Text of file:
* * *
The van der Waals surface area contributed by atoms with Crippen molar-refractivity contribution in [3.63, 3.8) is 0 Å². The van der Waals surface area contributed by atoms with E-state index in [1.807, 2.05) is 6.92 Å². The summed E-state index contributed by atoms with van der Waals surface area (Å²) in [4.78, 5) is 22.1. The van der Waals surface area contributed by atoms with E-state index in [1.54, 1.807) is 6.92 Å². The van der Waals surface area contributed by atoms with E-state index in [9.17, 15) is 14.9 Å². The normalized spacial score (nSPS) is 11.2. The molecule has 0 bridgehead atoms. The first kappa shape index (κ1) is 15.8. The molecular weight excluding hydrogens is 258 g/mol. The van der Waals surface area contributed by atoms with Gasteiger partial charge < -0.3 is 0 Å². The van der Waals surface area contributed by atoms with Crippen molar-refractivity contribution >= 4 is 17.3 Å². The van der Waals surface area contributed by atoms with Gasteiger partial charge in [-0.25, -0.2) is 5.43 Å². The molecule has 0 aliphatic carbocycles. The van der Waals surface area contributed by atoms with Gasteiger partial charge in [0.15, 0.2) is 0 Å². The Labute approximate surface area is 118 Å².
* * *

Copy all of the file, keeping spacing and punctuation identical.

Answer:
The van der Waals surface area contributed by atoms with Crippen molar-refractivity contribution in [3.63, 3.8) is 0 Å². The van der Waals surface area contributed by atoms with E-state index in [1.807, 2.05) is 6.92 Å². The summed E-state index contributed by atoms with van der Waals surface area (Å²) in [4.78, 5) is 22.1. The van der Waals surface area contributed by atoms with E-state index in [1.54, 1.807) is 6.92 Å². The van der Waals surface area contributed by atoms with E-state index in [9.17, 15) is 14.9 Å². The normalized spacial score (nSPS) is 11.2. The molecule has 0 bridgehead atoms. The first kappa shape index (κ1) is 15.8. The molecular weight excluding hydrogens is 258 g/mol. The van der Waals surface area contributed by atoms with Gasteiger partial charge < -0.3 is 0 Å². The van der Waals surface area contributed by atoms with Crippen molar-refractivity contribution >= 4 is 17.3 Å². The van der Waals surface area contributed by atoms with Gasteiger partial charge in [-0.25, -0.2) is 5.43 Å². The molecule has 0 aliphatic carbocycles. The van der Waals surface area contributed by atoms with Gasteiger partial charge in [0.15, 0.2) is 0 Å². The Labute approximate surface area is 118 Å².